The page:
Moth Smoke by Mohsin Hamid
In Lahore, Daru Shezad is a junior banker with a hashish habit. When his old friend Ozi moves back to Pakistan, Daru wants to be happy for him. Ozi has everything: a beautiful wife and child, an expensive foreign education – and a corrupt father who bankrolls his lavish lifestyle.
As jealousy sets in, Daru’s life slowly unravels. He loses his job. Starts lacing his joints with heroin. Becomes involved with a criminally-minded rickshaw driver. And falls in love with Ozi’s lonely wife.
But how low can Daru sink? Is he guilty of the crime he finds himself on trial for?
I have an interest in literature written in an Asian or middle-eastern set up so the choice to read Moth Smoke wasn’t a hard one at all. In one line this book can be described to be about sex, drugs, and class conflict in 1990s urban Pakistan. It urges the reader to judge the trial of an ex-banker and heroin addict who has fallen for his best friend’s wife. The book highlights one key transition affecting the life of a warm hearted banker. The first cause is the personal financial crisis he goes through after losing his job. Second cause is the society. It is interesting to see the role society plays in making him a darker person.
After Ozi and his family return from New York, Daru has his old friend back and he thoroughly enjoys their company. He finds Mumtaz, Ozi’s wife very intriguing in her ways of being and her open-mindedness. Mumtaz is a very non-conventional asian woman. She doesn’t feel affection towards her son and doesn’t appreciate her husbands inherited surreptitious fortune. Because of these reasons her married life is going through its lows for a couple of years now. She is an anonymous journalist and covers controversial stories and this is where she gets the excitement and enthusiasm in her otherwise boring and lonely life.
Slowly, joblessness makes Daru ‘try’ hash and soon becomes an addict and a seller too. During this phase, it is very clear to see his life falling apart. Daru and Mumtaz find a lot in common and indulge in intoxication and bantering. Slowly these meetings blossom into a full fledged affair.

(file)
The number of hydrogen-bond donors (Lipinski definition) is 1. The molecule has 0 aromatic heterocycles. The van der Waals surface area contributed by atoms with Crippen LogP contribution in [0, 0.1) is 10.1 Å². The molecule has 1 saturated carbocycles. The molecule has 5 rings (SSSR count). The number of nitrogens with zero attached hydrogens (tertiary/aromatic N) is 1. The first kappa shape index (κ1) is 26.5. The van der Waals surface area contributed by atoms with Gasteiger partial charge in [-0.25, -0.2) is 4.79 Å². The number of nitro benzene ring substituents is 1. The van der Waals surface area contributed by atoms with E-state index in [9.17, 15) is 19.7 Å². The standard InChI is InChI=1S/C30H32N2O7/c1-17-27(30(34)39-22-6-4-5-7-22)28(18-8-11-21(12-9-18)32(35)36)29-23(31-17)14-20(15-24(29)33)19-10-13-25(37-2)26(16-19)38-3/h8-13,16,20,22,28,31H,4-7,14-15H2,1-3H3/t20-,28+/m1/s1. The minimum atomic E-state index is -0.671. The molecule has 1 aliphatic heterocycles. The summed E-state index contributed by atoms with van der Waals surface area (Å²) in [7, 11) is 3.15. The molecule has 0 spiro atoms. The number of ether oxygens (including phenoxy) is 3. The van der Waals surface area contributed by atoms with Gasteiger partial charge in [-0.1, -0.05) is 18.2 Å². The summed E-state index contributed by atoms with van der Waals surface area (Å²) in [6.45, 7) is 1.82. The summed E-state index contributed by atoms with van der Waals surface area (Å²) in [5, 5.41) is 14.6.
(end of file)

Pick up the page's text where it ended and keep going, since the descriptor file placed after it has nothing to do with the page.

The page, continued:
Another harsh reality that dawns upon reading this book is the huge rift in lifestyle for people belonging to different classes in society. Daru despite being a better student and more hard-working has a much harder life and cannot take anything for granted. On the contrary, Ozi has a dont care attitude has the best cars, alcohol and mansion in town without having made any effort to achieve or deserve it.
What I find most fascinating in this book is the way in which Hamid forces the readers to rethink about the three central characters. Daru starts off as being the likeable guy who unfortunately loses his job, who was a good student in school, misses his mother, happy about his friends, doesn’t like too many favours from his family/friends and a friendly character overall. His character progressively becomes darker. This is shown by his hatred for his friend Ozi because of his financial situation, his betrayal to his ‘best friend’s wife.
Ozi starts off as being the spoilt New York returned guy who cannot manage without air conditioners. Slowly, Hamid brings out other characteristics like being a good father, a faithful and loving husband very strongly. Taking a look at the third central character Mumtaz, the initial description of an asian married woman with a young child makes her sound rather normal but her nature is far from that. She loves her privacy, loves adventure, enjoys alcohol, indulges in an extra-marital affair and does anonymous magazine articles about most controversial issues that society normally shuns away from. In the end, it makes it extremely hard for the reader to make any judgements about any of the protagonists.
However there is a downside to the book. The analogy that Hamid tried to portray between Shah Jahaan’s sons and the characters of the book failed quite badly. I don’t know if it was just me but I was slightly lost and disinterested during that phase but I am glad I dint give up on the book.
Overall verdict: 4/5
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